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PostPosted: Sun Jan 22, 2017 8:50 am 
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These are my favorite drywall anchors for heavy items:
http://www.toggler.com/products/snaptoggle/overview.php

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PostPosted: Sun Jan 22, 2017 8:53 am 
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Location: Whitby, ON, CA
Albert wrote:
If you are really worried about the drywall failing you can try anchoring a piece of plywood a little smaller than the tv behind it. You can use more anchors with the plywood than the brackets so it will be firmly attached. Then attach the tv bracket with anchors to the plywood. This should hold a lot more weight as you are unlikely to rip the plywood and the weight of the tv is distributed over a much larger area so the drywall shouldn't fail.




This is good, ALSO you can ADD studs..."WHAT?"

Yes.

you cut two 8ft 2x4 into 4 ft lengths - cut a square hole 5-6" wide by 8-10" tall a foot below your TV mount position. Do this 4 times across the width of the mount.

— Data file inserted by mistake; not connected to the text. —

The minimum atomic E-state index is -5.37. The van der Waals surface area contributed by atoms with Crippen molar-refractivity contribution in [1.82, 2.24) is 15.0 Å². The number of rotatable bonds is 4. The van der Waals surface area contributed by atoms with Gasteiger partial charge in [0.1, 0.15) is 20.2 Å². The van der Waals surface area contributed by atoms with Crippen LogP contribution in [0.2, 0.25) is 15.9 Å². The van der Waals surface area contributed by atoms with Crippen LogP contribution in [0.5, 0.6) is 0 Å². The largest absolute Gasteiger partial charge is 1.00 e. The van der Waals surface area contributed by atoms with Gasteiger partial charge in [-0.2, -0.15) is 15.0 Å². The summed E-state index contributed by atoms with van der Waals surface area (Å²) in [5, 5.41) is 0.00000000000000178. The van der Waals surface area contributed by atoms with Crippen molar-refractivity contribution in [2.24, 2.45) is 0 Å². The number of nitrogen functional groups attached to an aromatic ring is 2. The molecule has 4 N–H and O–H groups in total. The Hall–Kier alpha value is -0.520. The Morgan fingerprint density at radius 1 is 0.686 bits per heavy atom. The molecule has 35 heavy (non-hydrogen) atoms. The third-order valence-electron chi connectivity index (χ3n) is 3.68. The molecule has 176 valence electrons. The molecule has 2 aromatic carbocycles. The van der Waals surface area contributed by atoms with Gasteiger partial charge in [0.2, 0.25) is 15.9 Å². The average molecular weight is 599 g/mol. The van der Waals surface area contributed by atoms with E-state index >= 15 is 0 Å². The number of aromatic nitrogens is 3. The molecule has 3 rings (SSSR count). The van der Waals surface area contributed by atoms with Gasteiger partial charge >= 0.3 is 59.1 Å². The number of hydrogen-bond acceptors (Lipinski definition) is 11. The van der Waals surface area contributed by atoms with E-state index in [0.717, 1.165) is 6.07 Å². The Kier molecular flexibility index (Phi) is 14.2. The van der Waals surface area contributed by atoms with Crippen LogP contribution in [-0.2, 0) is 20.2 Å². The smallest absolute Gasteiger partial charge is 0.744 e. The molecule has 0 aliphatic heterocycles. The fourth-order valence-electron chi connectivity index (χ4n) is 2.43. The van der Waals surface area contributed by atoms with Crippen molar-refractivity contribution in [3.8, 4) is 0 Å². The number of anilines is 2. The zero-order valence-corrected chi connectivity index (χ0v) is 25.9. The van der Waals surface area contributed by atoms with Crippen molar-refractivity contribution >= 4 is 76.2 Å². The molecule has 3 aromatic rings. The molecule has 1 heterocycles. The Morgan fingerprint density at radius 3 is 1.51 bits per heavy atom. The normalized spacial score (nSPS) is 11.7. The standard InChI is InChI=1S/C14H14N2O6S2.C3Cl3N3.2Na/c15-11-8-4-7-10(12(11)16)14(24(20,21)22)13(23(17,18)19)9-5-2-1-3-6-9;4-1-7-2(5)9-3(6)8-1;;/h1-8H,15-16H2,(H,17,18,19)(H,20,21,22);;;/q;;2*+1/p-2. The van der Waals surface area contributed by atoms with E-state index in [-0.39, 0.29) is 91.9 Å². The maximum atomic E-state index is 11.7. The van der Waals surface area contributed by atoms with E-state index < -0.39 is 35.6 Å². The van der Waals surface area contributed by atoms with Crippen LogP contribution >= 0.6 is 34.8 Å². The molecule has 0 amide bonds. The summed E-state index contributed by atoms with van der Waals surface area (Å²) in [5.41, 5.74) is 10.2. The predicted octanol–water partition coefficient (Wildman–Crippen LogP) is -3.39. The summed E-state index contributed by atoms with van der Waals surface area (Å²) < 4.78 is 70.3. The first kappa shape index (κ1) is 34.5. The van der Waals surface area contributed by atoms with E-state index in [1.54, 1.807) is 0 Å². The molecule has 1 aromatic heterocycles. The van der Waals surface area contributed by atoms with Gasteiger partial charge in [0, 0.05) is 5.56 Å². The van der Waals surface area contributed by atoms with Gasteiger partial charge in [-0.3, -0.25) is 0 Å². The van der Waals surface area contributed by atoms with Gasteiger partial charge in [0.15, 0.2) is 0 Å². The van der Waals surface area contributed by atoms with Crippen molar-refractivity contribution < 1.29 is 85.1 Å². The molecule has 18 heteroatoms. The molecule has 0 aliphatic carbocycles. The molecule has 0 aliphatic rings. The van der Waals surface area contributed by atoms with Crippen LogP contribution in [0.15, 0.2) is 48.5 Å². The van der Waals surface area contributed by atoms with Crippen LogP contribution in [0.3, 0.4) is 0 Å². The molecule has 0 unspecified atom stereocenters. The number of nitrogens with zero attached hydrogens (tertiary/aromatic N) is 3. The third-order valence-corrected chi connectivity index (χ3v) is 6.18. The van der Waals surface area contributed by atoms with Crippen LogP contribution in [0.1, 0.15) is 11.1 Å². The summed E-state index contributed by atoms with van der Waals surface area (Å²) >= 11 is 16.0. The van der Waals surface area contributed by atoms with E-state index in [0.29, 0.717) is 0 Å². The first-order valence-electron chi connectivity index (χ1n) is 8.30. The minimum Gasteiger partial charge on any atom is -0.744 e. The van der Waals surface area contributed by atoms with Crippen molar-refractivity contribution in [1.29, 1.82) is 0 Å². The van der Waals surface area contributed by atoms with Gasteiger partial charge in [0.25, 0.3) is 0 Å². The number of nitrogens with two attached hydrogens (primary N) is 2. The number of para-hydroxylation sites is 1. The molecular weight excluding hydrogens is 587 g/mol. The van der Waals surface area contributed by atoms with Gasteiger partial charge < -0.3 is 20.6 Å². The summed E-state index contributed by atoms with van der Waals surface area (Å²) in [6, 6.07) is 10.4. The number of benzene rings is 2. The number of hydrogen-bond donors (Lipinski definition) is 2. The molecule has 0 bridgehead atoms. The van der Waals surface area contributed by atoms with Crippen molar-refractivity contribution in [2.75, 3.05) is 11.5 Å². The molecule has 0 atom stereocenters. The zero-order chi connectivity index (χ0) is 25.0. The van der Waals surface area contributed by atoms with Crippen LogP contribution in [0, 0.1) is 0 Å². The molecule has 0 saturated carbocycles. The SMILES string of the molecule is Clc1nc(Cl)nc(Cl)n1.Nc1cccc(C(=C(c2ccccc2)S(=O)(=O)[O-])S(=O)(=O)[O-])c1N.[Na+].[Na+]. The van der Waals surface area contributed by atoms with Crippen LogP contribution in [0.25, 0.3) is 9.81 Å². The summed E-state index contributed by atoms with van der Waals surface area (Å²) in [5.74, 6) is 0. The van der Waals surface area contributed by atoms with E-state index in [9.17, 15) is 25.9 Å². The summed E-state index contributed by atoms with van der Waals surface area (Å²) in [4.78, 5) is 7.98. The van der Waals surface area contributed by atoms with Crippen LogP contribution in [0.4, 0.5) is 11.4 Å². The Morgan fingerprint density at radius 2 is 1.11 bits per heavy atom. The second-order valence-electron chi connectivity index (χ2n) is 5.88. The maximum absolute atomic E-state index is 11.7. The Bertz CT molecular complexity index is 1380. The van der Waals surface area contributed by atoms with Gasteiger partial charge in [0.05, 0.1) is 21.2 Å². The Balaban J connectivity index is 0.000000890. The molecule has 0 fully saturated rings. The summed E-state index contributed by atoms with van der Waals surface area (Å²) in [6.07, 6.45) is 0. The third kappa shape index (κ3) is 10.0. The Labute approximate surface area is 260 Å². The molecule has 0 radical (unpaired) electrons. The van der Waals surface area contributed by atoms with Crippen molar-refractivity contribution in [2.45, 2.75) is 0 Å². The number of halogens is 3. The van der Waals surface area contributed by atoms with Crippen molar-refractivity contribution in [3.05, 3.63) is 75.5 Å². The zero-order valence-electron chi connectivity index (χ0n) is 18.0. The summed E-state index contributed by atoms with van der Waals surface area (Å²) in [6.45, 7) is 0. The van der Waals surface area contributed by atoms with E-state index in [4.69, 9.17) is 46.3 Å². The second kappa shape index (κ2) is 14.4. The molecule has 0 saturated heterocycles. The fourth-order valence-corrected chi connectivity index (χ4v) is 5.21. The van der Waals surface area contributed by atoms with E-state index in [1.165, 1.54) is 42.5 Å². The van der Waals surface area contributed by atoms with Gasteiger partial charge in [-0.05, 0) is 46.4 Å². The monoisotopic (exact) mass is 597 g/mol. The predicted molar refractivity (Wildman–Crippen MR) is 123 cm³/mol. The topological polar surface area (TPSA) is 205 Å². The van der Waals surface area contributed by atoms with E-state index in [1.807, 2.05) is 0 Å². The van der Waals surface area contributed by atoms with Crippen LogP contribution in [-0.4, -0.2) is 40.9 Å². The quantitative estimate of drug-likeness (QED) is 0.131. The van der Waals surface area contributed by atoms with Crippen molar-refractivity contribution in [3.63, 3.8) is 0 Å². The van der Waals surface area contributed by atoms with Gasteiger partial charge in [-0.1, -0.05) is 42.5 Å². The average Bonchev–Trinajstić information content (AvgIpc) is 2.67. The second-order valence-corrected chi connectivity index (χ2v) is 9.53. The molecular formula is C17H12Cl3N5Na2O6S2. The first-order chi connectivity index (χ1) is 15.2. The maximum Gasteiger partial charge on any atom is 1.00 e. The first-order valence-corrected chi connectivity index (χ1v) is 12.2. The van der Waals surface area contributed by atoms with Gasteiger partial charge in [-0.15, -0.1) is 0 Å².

You insert the 2x4 into the hole and then place screws though the drywall to anchor the wood. TIP put a long 3" deck screw into the wood to act as a handle to help hold it.

you then replace the cut out square screwing it to the wood now behind the wall.

you now have "ribbing" in the wall to resist the cantilevered forces of the extended TV. Just make sure your TV Mount engages the wood, oh and flip the wood width ways to allow for a little shimming to centre it perfectly.

Run your source wires while the wall is open if applicable. A little drywall mud/tape (small repair kit from HomeDepot/Lowes etc) and you're set.


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PostPosted: Sun Jan 22, 2017 9:21 am 
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Don't forget a conduit for power and other cables if you want that clean floating on the wall look.


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PostPosted: Sun Jan 22, 2017 9:29 am 
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seve20 wrote:
Don't forget a conduit for power and other cables if you want that clean floating on the wall look.

Just remember that you cannot run power cords in-wall.


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PostPosted: Sun Jan 22, 2017 9:38 am 
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Location: Québec, QC, CA
@ Jared
I have all the hardware you can find on the market including those. No doubt they are extremely good but in the end a simple drywall wont be safe enough if you pull the TV 20 inches away from the wall.

@ Albert

Your scenario ''was'' my best plan B. But in the end I'm not sure the drywall around this second skin behind the TV would have been strong enough.

@ triathleman

Dealing with a more robust structure as you have suggested is probably the way to go. I'm not sure about the final cost (I'm not a kind of Holmes reno guy... :wink: ). The BDI stand with it's ''cheap'' solution (around 1000$) is in my future.